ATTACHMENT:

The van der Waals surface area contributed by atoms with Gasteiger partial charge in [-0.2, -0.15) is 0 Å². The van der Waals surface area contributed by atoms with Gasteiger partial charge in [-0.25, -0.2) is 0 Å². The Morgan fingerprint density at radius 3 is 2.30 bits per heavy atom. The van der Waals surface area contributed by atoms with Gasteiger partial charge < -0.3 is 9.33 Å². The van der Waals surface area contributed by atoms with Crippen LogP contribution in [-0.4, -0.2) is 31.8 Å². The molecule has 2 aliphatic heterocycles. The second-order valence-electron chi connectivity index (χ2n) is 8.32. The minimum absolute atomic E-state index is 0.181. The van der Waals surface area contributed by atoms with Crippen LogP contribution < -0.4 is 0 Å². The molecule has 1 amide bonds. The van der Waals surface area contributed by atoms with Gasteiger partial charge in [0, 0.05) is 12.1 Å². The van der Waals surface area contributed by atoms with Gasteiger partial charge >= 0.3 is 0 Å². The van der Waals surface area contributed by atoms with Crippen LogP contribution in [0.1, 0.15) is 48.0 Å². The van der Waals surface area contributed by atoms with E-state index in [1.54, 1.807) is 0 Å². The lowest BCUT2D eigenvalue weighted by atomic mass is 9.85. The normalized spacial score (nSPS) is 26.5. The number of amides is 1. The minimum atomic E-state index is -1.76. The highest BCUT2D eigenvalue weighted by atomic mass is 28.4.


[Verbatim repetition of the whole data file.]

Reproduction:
The van der Waals surface area contributed by atoms with Gasteiger partial charge in [-0.2, -0.15) is 0 Å². The van der Waals surface area contributed by atoms with Gasteiger partial charge in [-0.25, -0.2) is 0 Å². The Morgan fingerprint density at radius 3 is 2.30 bits per heavy atom. The van der Waals surface area contributed by atoms with Gasteiger partial charge < -0.3 is 9.33 Å². The van der Waals surface area contributed by atoms with Crippen LogP contribution in [-0.4, -0.2) is 31.8 Å². The molecule has 2 aliphatic heterocycles. The second-order valence-electron chi connectivity index (χ2n) is 8.32. The minimum absolute atomic E-state index is 0.181. The van der Waals surface area contributed by atoms with Crippen LogP contribution < -0.4 is 0 Å². The molecule has 1 amide bonds. The van der Waals surface area contributed by atoms with Gasteiger partial charge in [0, 0.05) is 12.1 Å². The van der Waals surface area contributed by atoms with Gasteiger partial charge >= 0.3 is 0 Å². The van der Waals surface area contributed by atoms with Crippen LogP contribution in [0.1, 0.15) is 48.0 Å². The van der Waals surface area contributed by atoms with E-state index in [1.54, 1.807) is 0 Å². The lowest BCUT2D eigenvalue weighted by atomic mass is 9.85. The normalized spacial score (nSPS) is 26.5. The number of amides is 1. The minimum atomic E-state index is -1.76. The highest BCUT2D eigenvalue weighted by atomic mass is 28.4.